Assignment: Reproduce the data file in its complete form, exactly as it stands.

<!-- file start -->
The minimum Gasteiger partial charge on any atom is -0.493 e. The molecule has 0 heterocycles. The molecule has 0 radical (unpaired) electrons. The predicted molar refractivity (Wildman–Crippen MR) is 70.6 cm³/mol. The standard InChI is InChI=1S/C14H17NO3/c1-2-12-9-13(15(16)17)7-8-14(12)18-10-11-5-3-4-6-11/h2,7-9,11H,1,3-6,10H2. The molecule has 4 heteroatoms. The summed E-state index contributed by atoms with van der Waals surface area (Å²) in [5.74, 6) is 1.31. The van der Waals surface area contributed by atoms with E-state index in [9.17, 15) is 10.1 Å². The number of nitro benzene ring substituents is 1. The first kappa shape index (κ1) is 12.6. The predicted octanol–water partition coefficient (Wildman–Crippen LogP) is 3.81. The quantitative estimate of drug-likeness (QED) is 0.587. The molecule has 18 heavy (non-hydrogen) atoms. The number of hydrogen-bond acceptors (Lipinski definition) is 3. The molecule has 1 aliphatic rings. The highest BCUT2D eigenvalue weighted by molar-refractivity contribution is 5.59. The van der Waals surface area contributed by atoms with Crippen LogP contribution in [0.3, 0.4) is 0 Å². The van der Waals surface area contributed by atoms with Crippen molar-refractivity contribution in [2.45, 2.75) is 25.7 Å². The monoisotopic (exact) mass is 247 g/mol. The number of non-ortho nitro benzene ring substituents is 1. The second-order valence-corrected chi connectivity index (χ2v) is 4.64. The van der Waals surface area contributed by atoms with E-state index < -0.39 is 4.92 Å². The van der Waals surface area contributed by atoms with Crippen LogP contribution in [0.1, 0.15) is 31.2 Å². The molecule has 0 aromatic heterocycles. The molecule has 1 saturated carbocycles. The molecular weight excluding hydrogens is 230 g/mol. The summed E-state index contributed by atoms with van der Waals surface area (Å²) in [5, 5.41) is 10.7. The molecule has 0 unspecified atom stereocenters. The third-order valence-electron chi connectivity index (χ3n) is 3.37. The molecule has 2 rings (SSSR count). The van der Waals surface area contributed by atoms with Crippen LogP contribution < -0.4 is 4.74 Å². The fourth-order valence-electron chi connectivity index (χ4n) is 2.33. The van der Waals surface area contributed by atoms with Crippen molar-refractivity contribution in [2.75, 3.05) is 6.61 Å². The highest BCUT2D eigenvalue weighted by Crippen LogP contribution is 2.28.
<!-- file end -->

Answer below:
The minimum Gasteiger partial charge on any atom is -0.493 e. The molecule has 0 heterocycles. The molecule has 0 radical (unpaired) electrons. The predicted molar refractivity (Wildman–Crippen MR) is 70.6 cm³/mol. The standard InChI is InChI=1S/C14H17NO3/c1-2-12-9-13(15(16)17)7-8-14(12)18-10-11-5-3-4-6-11/h2,7-9,11H,1,3-6,10H2. The molecule has 4 heteroatoms. The summed E-state index contributed by atoms with van der Waals surface area (Å²) in [5.74, 6) is 1.31. The van der Waals surface area contributed by atoms with E-state index in [9.17, 15) is 10.1 Å². The number of nitro benzene ring substituents is 1. The first kappa shape index (κ1) is 12.6. The predicted octanol–water partition coefficient (Wildman–Crippen LogP) is 3.81. The quantitative estimate of drug-likeness (QED) is 0.587. The molecule has 18 heavy (non-hydrogen) atoms. The number of hydrogen-bond acceptors (Lipinski definition) is 3. The molecule has 1 aliphatic rings. The highest BCUT2D eigenvalue weighted by molar-refractivity contribution is 5.59. The van der Waals surface area contributed by atoms with Crippen LogP contribution in [0.3, 0.4) is 0 Å². The van der Waals surface area contributed by atoms with Crippen molar-refractivity contribution in [2.45, 2.75) is 25.7 Å². The monoisotopic (exact) mass is 247 g/mol. The number of non-ortho nitro benzene ring substituents is 1. The second-order valence-corrected chi connectivity index (χ2v) is 4.64. The van der Waals surface area contributed by atoms with E-state index < -0.39 is 4.92 Å². The van der Waals surface area contributed by atoms with Crippen LogP contribution in [0.1, 0.15) is 31.2 Å². The molecule has 0 aromatic heterocycles. The molecule has 1 saturated carbocycles. The molecular weight excluding hydrogens is 230 g/mol. The summed E-state index contributed by atoms with van der Waals surface area (Å²) in [5, 5.41) is 10.7. The molecule has 0 unspecified atom stereocenters. The third-order valence-electron chi connectivity index (χ3n) is 3.37. The molecule has 2 rings (SSSR count). The van der Waals surface area contributed by atoms with Crippen LogP contribution < -0.4 is 4.74 Å². The fourth-order valence-electron chi connectivity index (χ4n) is 2.33. The van der Waals surface area contributed by atoms with Crippen molar-refractivity contribution in [2.75, 3.05) is 6.61 Å². The highest BCUT2D eigenvalue weighted by Crippen LogP contribution is 2.28.